The United States Court of International Trade (USCIT) granted the Secretary of Labor's motion for voluntary remand for further investigation of the negative determination in Former Employees of Paradise Fisheries v. U.S. Secretary of Labor (Court No. 03-00758).
On May 5, 2003, the Department issued a negative determination regarding eligibility for workers of Paradise Fisheries, Kodiak, Alaska, to apply for worker adjustment assistance because the Department determined that the worker group eligibility requirements of section (a)(2)(A)(I.C) and section (a)(2)(B)(II.B) of section 222 of the Trade Act of 1974, as amended, were not met. There were no company imports of fresh or chilled salmon, nor was there a shift in production of fresh or chilled salmon from the workers' firm to a foreign country. A survey of the customers determined that there were no increases in imports of salmon that contributed importantly to worker separations at Paradise Fisheries. The notice was published in the Federal Register on May 19, 2003 (68 FR 27106).
In addition to above cited petition, filed by a company official and dated April 21, 2003, the same company official submitted another TAA petition dated April 24, 2003, indicating that the workers were secondarily affected. The information provided on the latter petition was considered before making the negative determination for worker eligibility to apply for adjustment assistance.
On May 15, 2003, the company official requested administrative reconsideration of the Department's denial of TA-W-51,595, citing that the workers were secondarily affected because the firm sold salmon to a salmon processor. On August 7, 2003, the review of the request resulted in a dismissal of the application, because no new information was provided that had not been considered during the initial investigation.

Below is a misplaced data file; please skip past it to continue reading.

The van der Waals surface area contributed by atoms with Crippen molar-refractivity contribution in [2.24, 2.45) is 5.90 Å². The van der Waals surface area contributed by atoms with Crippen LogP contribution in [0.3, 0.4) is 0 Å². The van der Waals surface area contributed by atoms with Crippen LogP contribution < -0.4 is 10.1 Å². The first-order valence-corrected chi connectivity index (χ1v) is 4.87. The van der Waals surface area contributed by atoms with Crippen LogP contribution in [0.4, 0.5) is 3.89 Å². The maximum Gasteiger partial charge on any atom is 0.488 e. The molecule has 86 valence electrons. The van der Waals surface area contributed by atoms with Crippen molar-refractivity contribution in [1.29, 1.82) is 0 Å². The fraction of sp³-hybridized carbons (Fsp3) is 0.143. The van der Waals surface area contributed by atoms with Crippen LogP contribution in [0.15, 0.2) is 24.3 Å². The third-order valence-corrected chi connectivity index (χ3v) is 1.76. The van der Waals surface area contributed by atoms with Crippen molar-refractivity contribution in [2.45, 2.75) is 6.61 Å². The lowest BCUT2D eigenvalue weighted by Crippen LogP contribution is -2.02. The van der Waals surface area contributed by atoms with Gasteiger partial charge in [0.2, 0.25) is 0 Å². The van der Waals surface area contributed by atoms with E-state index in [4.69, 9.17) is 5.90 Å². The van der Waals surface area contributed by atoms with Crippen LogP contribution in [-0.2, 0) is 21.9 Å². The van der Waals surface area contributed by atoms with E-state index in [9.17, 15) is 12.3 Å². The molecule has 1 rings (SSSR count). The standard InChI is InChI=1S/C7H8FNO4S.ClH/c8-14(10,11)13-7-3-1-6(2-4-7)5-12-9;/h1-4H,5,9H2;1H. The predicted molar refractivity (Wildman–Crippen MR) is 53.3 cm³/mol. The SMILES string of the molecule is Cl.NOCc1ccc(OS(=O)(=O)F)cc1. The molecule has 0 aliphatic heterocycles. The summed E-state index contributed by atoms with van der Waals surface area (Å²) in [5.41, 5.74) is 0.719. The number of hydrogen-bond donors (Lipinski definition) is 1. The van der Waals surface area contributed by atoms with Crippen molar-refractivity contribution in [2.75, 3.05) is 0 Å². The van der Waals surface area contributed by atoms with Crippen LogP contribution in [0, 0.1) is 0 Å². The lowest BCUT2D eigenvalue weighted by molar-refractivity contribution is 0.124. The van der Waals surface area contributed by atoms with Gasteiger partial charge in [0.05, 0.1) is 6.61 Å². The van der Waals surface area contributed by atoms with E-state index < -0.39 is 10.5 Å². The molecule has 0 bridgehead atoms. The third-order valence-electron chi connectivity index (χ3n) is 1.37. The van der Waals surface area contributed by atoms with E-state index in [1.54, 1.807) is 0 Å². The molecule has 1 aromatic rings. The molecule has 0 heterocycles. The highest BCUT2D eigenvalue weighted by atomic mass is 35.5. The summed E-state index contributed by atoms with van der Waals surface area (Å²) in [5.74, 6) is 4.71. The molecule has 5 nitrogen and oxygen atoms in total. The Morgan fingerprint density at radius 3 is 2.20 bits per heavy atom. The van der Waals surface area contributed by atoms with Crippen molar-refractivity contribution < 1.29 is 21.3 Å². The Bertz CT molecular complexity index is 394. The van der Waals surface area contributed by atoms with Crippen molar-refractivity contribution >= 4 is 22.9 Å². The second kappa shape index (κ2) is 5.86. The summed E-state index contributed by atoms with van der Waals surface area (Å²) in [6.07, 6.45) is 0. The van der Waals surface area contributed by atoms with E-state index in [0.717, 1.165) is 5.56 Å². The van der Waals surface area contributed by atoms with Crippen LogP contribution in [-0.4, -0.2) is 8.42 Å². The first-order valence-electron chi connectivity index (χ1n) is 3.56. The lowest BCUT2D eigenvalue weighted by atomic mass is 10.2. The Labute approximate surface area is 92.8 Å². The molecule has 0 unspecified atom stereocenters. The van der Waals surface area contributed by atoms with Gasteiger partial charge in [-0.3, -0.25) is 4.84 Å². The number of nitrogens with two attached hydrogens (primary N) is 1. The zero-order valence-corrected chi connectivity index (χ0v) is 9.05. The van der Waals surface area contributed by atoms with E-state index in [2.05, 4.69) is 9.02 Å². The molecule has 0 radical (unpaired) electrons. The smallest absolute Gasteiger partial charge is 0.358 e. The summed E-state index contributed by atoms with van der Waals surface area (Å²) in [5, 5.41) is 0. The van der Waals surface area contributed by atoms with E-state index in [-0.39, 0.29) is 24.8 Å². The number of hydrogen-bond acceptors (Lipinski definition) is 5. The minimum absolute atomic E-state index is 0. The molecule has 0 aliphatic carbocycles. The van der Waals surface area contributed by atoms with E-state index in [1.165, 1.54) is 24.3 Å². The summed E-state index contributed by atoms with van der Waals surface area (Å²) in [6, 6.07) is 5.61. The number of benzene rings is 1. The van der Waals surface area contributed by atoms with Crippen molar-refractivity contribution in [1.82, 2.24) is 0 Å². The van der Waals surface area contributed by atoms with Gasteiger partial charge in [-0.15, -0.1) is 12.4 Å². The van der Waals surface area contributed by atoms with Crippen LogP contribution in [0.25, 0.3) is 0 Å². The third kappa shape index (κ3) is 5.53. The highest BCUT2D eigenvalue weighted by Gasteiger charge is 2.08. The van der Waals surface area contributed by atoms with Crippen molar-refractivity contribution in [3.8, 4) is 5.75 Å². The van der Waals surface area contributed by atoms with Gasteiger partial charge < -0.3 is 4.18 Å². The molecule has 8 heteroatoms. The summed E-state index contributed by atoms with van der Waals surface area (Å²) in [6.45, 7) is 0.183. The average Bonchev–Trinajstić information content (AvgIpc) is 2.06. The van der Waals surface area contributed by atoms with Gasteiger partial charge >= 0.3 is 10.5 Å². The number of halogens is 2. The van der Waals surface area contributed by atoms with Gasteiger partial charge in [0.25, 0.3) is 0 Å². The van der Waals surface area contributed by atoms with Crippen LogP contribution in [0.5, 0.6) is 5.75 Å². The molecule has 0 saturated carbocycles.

Based on new information submitted by Paradise Fisheries to the U.S. Court of International Trade, the Department has determined that the subject firm did supply salmon to a salmon processing firm whose workers were certified eligible to apply for adjustment assistance. The loss of business with the primary firm whose workers were certified eligible to apply for adjustment assistance contributed importantly to worker separations at Paradise Fisheries, Kodiak, Alaska.
After careful review of the additional facts obtained on remand, I conclude that workers of Paradise Fisheries, Kodiak, Alaska, qualify as adversely affected secondary workers under section 222 of the Trade Act of 1974, as amended.
In accordance with the provisions of the Trade Act, I make the following revised determination:
All workers of Paradise Fisheries, Kodiak, Alaska, who became totally or partially separated from employment on or after April 21, 2002, through two years from the issuance of this revised determination, are eligible to apply for adjustment assistance under section 223 of the Trade Act of 1974.Start Signature
Signed at Washington, DC, this 6th day of February, 2004.
Linda G. Poole,
Certifying Officer, Division of Trade Adjustment Assistance.
[FR Doc. 04-3328 Filed 2-13-04; 8:45 am]
BILLING CODE 4510-30-P